No pine nuts from your trees, hopefully you get some mushrooms in season. We love pine nuts at home and it's not unknown for a packet to mysteriously disappear before being used up in a recipe!

Meeta, this would be delicious on eggplant, and I love that except for parsley (which I do grow in the garden), I have all of the ingredients in my pantry all the time.

Lesley, love your idea about topping a potato with this pesto, too.

Paul, thanks for sharing this information. Here in Rhode Island, I don't think I've seen Chinese pine nuts -- or maybe I have and just don't know it.

Mary, glad you liked it.

Patricia, this is one of those pestos that can be used in so many ways, so I hope you like it!

Mimi, yep, if we didn't have to pay all those squirrels to do the ground work, pine nuts would be much less expensive.

Susan, towards the end of every summer I make lots of pesto with the basil from my garden and put it in the freezer, and long about this time of year, I'm pretty tired of eating basil pesto. This one is a nice change from the usual.

Patricia, I love the image of those milk-carton pheasants stacked up in your freezer! Your tart sounds unusual and delicious.

Nate, I think pine nuts make any salad into a class act, especially salads with cheese.

Hillary, the links in this post will give you more ideas of how to use your pine nuts, but please store them in the freezer, to keep them from going rancid.

Pam, I love it, too. But if I ever see another, I'll send one to you.

Maris, I always make this with roasted peppers from a jar (Trader Joe's sells a fire-roasted red-and-yellow pepper combination), which makes it perfect for worknight dinners.

TW, aren't Worknight Dinners a great idea?

Neil, yes, I hope I have some mushrooms this year, though now that I know (thank you, readers) that I shouldn't have picked all the mushrooms that first year, I'm not terribly optimistic!


Ohhhhh...I have no idea why it never occurred to me that pine nuts come from pine trees! I guess because I never saw anything but needles and cones (obviously was looking at the wrong pine trees!). I'm all for good worknight dinner - this one looks like a keeper. Lovely presentation too!

Mmm, I always try to keep pine nuts around and I had no idea you could store them in the freezer - thanks for the tip! This pesto looks terrific, I love the bright colors of the orange sauce flecked with green. And I love Maris' blog too - there can never be enough recipes for weeknight dinners!

I love roasted red peppers. For some reason, the flavour of pine nuts doesn't appeal to me. I know I risk being drummed out of the foodie circle for saying that.. but I tend to replace them with slivered almonds.
So nice of you to adopt a blogger! I know I have always appreciated your advice and kind words.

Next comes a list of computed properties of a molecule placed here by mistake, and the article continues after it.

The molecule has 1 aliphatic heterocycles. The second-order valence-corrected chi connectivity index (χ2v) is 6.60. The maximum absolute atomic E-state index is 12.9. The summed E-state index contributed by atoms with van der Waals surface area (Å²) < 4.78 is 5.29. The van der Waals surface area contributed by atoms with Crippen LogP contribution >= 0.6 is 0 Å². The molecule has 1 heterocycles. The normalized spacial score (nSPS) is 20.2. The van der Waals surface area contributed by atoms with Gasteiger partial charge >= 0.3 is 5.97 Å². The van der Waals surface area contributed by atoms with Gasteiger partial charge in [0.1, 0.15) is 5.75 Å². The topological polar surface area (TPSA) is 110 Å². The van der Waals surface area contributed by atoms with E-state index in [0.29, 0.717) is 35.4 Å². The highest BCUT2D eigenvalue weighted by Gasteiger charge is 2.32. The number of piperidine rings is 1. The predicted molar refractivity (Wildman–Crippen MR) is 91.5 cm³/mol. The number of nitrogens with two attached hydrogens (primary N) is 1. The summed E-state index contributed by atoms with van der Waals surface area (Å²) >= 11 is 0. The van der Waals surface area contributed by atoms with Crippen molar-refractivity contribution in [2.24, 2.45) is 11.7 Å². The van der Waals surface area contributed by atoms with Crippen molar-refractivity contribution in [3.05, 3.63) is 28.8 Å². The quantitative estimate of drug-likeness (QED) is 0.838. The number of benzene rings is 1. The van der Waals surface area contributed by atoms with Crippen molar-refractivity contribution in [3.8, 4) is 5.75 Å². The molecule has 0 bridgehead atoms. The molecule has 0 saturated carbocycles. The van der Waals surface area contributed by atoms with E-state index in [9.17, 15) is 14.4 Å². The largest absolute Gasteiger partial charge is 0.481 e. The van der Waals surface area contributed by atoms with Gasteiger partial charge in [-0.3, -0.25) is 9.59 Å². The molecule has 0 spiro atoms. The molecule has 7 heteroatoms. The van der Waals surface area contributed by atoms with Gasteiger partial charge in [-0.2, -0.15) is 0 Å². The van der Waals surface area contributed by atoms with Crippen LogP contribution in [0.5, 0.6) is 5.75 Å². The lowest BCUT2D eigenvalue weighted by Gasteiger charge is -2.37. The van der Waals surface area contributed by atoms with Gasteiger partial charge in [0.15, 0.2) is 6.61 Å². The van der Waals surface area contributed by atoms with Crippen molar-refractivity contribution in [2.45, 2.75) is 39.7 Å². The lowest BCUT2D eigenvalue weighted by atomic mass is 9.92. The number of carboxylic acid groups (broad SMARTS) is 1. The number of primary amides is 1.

I'm making this pasta dish this weekend! Looks fabulous.

Wow - how can this be bad? I'm thinking I'll have to re-adjust me menu this week; take off spag & meatballs and add this instead. I'll check out the other sites as well.

Kathy, if all the pine trees near my house were the right pines instead of white pines, I'd be swimming in pine nuts.

Joanna, not just could, but should store them in the freezer. They have a very short shelf life otherwise.

Natashya, try walnuts in this recipe, if you like them, and your almond substitution will work well, too (be sure to toast the nuts a bit, regardless of which type you use).

Eileen, hope you like it.

HB, this pesto is a nice alternative to tomato-based sauces. You can also add a teaspoon of tomato paste to this, for a bit sweeter flavor.

I love pine nuts. This sounds really tasty, a great variation of pesto. And fun that you're spotlighting Maris. I've been reading her blog since BlogHer Boston and think she's great!

I think this recipe is a real keeper! Thank you for sharing this delicious dish.

Kalyn, I think Maris is great, too, and I'm so glad to be her blog mom.

Chuck, thanks. This is one of those simple dishes that springs from having a well-stocked (overstocked?!) pantry.

The photo at the top of this post is gorgeous! Granted I'm a pasta addict, but this photo makes me want to recreate this recipe for lunch!

What a lovely introduction to Maris and her blog, In Good Taste. It's fun to watch our blog family grow, as I have always wanted a little sis. I'm glad you two found each other!

Roasted red peppers are delicious and it sounds like they would be amazing in this.

I love pasta dishes that can be thrown together on weeknights after work.

Sandie, thanks -- I'm really trying to improve my photography. If the food looks good enough to eat, I'm happy. Looking forward to having our whole blog family together at Blogher this summer.

Sara, pasta is the ultimate go-to weeknight dinner, and this pesto takes just a minute or two to make.

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About The Perfect Pantry®

  • My name is Lydia Walshin. From my log house kitchen in rural northwest Rhode Island, I share recipes that use what we keep in our pantries, the usual and not-so-usual ingredients that spice up our lives.